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'''Cost-effectiveness Analysis''' is the economic analysis of the costs and benefits of an impact evaluation project.  
'''Cost-effectiveness Analysis''' is the economic analysis of the costs and benefits of an impact evaluation project.  
== Read First ==
== Read First ==

Revision as of 11:22, 5 April 2018

Cost-effectiveness Analysis is the economic analysis of the costs and benefits of an impact evaluation project.

Read First

  • Cost-effectiveness analysis should be included in project design to compare alternative projects.


What is Cost-effective Analysis (CEA)?

CEA summarizes the results of complex program as ratio of costs to effects. It measures the cost for a given level of effectiveness, for example the cost to increase skilled birth attendance by 50 percent or vice versa, for example the percentage gain in skilled birth attendance induced by spending $100. The analysis must accurately reflect the program based on costs and impacts actually observed. It is useful for comparing multiple interventions with common outcome(s) if the costs and benefits are computed using similar methodology for all programs. It is useful for policymakers to compare programs when they are primarily concerned about one outcome of interest (e.g. increasing skilled birth attendance, not maternal and child health broadly)

Difference between Cost-effective Analysis (CEA) and Cost-benefit Analysis (CBA)

CBA compares the monetary value of benefits against costs and hence calculates the ratio of all benefits to the costs of a program. CBA can be useful to determine whether a program is worth the investment. It can also allow comparison across vastly different interventions, for example education versus agriculture. However, CBA requires a number of strong assumptions about the monetary value of all the different benefits, including the lifetime benefits of an intervention.

Cost-benefit Analysis Formula CBA Formula.jpg

CEA is transparent, simple, objective and enables comparison of programs with common outcome(s) of interest. However, the implicit assumption is a common post-intervention trajectory.

Cost-effectiveness Analysis Formula CEA Formula.jpg

Use of Cost-effective Analysis in Impact Evaluations

There are very few papers that have undertaken comparative cost‐effectiveness of different programs. Most studies don’t conduct cost analysis. Of the 77 RCTs, 56% reported zero data on incremental costs (McEwan 2014).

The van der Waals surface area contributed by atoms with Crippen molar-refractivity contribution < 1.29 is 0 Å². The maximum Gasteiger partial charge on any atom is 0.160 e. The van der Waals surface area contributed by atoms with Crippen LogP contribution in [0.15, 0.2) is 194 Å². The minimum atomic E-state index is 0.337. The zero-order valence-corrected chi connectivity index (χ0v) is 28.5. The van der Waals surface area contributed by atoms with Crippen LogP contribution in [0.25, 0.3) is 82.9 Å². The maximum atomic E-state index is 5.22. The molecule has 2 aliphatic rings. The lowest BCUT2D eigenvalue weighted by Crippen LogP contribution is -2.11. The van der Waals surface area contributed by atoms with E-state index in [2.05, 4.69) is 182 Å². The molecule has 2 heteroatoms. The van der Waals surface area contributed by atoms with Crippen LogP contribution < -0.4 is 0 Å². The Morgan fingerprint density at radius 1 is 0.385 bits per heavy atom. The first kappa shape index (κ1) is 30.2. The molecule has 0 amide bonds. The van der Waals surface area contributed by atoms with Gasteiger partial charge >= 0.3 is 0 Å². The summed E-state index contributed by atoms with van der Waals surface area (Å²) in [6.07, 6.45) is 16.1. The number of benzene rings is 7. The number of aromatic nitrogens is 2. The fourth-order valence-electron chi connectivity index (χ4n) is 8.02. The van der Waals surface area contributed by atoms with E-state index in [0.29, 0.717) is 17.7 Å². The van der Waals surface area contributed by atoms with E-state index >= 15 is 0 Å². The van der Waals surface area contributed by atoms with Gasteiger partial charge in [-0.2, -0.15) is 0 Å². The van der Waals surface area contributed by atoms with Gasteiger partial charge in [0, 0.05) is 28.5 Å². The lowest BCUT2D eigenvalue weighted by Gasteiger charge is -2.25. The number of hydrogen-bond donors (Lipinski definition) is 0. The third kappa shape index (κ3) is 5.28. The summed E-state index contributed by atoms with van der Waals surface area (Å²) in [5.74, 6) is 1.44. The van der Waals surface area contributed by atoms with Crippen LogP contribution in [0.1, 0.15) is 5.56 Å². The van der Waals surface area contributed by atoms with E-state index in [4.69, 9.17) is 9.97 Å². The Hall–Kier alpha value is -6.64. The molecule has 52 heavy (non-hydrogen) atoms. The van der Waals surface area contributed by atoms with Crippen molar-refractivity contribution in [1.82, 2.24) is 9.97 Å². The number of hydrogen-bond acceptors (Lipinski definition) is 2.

Studies that have incorporated CEA include:

  • Kremer, Miguel and Thornton (2005): Incentives to learn
  • Banerjee, Cole, Duflo, Linden (2007): Remedial education vs computer-assisted learning

However, these were done for the same country / organization

Challenges of Conducting Cost-effective Analysis

  • Difficult to get data on costs, especially from other authors (this is where Field Co-ordinators come in; they have an advantage in collecting local costs)
  • Difficult to compare studies ‐ exchange rates, inflation, discount rates, differing factor endowments, efficiency of implementers (CEA are sensitive to place, scale, errors in estimates)
  • Absence of publication incentives to do CEA: trade-off between exposing program effectiveness and cost‐effectiveness
Quantifying Impacts
  • Spillover effects
    • We need to include spillover effects on indirect beneficiaries when quantifying impacts for CEA
  • Impacts on multiple outcomes
    • Because CEA measures cost of obtaining impacts on a single outcome, aggregating cost-effectiveness across multiple outcomes is difficult
  • Insignificant results on outcomes
    • It is important to think about how these should be interpreted for CEA and how to present such results with costs together in publications
Calculating Costs
  • Activity-based costing

–usually start with program budgets to get a list of all relevant activities involved in implementing the program •budgets are forward-looking estimates of true costs; better to update with actual program financial records on expenditures, but this is not commonly done •need to account for how to value new assets/equipment obtained over the program implementation period; depreciation –interview program staff and field staff to get key information •unit cost data: e.g., wages for staff at various levels of implementation team, using average wages makes this less sensitive •allocation of staff time across activities

  • Modeling program costs at the margin

–want to capture marginal costs of new activities initiated as part of the interventions –Ex: school meals program: cost of new kitchen, cooks, implements, food, but NOT cost of school administration or buildings

•Find comparative costs to frame the cost analysis

  • Costs of user time

Gather costs of participation in program, including cost of time (e.g., using local wages)

  • Differentiate between Pilot Costs and Scale-up Costs

Back to Parent

This article is part of the topic Cost-effectiveness Analysis

Additional Resources


  • Cost-Effectiveness Analysis of Education & Health Interventions in Developing Countries, by McEwan (2012)
  • Comparative Cost-Effectiveness Analysis to Inform Policy in Developing Countries, by Dhaliwal et al (2011)
  • Cost-Effectiveness Measurement in Development: Accounting for Local Costs & Noisy Impacts, by Evans & Popova (2014)


  • Cost-Effectiveness Analysis: Methods & Applications, by McEwan & Levin (2000)

Other Resources

  • IDB Evaluation Hub: Cost Benefit and Cost-Effectiveness
    • Background materials
    • Terms of reference
    • Examples
    • Templates

  • Poverty Action Lab
    • Examples for student participation and student learning
    • What does this look like in Excel?